“Men actually get a cocaine-like shot of pleasure from looking at a beautiful woman. So here’s your assignment: Give your husband as many cocaine shots as possible. Satisfy his addiction by looking your best” (pp. 163-164).
“And why are looks so important to men?” “Men compare. Men compete. Men size each other up by their spouses” (p. 164). “Having a knockout wife raises your social standing at work, among your relatives, and even a bit at church” (p. 165).
“First realize that sex is one of the cornerstones of the male psyche. If a man has a satisfying sex life, everything is right with the world.” “Here’s something else your husband hasn’t told you: It’s his greatest source of comfort. Sometimes it’s the only way he can access the emotions trapped deep in his heart” (p. 167).
“You are competing for your husband’s body. It’s you versus a thousand foes—food, drink, drugs, illicit sex. Fight for his body and you’ll win his heart” (p. 171).
Women are not responsible for their husbands’ behaviour. They are not responsible to give him enough sex so that he won’t fall prey to gluttony, alcoholism, drug abuse or sexual immorality. Men are responsible to regulate their own impulses and manage their own appetites. We are encouraged to “walk in the Spirit” so that we will not fulfill the “lusts of the flesh” (Galatians 5:16).
If sex is the cornerstone of a man’s psyche, if it is his greatest source of comfort, if it is the only way for him to access his emotions, he may have a sexual addiction. He should be assessed by a qualified psychotherapist.
If he has married his wife because he believes her beauty enhances his social standing at church (or anywhere else), he should seek to understand his worth as a loved child of God and friend of Jesus Christ. If he measures his status by comparing his wife to someone else’s, I believe he should prayerfully consider the words of Romans 12:2: “Do not conform any longer to the pattern of this world, but be transformed by the renewing of your mind. Then you will be able to test and approve what God’s will is—his good, pleasing and perfect will” (NIV).”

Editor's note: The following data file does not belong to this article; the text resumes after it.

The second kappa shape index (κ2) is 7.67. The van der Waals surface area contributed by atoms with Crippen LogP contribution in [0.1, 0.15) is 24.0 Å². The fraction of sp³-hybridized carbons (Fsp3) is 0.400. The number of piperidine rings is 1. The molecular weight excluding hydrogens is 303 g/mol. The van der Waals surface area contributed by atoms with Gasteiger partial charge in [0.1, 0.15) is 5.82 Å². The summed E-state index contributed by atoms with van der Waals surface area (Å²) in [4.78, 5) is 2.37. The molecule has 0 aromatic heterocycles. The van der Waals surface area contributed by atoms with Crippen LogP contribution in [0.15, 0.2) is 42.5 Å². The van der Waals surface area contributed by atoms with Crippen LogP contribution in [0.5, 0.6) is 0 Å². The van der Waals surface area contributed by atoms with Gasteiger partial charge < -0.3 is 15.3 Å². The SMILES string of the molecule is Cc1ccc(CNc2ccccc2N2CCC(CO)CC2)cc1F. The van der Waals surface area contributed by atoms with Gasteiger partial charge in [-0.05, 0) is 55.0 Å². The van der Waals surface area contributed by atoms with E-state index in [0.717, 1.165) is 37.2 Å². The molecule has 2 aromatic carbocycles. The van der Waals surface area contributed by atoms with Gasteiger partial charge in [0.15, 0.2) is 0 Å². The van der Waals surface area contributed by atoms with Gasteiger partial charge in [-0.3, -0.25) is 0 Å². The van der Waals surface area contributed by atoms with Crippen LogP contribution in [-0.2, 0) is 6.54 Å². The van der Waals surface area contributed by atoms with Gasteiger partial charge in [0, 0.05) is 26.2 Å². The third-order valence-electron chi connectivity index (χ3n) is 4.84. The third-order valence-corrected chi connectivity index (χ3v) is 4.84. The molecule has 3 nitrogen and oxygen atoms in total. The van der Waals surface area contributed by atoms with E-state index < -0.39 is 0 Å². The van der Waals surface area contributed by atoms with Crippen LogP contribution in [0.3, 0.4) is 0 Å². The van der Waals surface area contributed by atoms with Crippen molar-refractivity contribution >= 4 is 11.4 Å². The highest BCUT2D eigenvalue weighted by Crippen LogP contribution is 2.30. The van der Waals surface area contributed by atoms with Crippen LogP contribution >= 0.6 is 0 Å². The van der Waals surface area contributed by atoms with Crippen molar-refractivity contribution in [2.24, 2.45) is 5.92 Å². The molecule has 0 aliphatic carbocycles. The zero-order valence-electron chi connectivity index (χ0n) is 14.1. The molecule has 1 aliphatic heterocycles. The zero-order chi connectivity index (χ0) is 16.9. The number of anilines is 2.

For the rest, I would highly recommend you read the rest of Bob’s and Edna’s post.
But back to men and sharing and feeling and loving. Christians affirm that humanity is made in God’s image, MALE and FEMALE, God made us in God’s likeness. Many Christians including myself confess the belief in the Trinity, and that it was in Jesus Christ, in his Life, Death, and Resurrection, that God shared himself with the world in order to save it. Christians are called to be imitators of Christ, sharing and giving of ourselves is a part of our call to discipleship. John 1 claims that Jesus is the Word of the Father, God’s shared self-communication to humanity. Jesus’ tears are God’s tears; Jesus’ joy is God’s joy. In Christ, God provides the model for humanity. Men and women were created for mutual relationship with each other. Dialogue and compassion are some of the markers of YHWH living in covenant with Israel. Women do share feelings because they are beautifully and wonderfully made in the image of a personal and loving God. Men do share feelings too because we are also beautifully and wonderfully made in the image of a personal and loving God.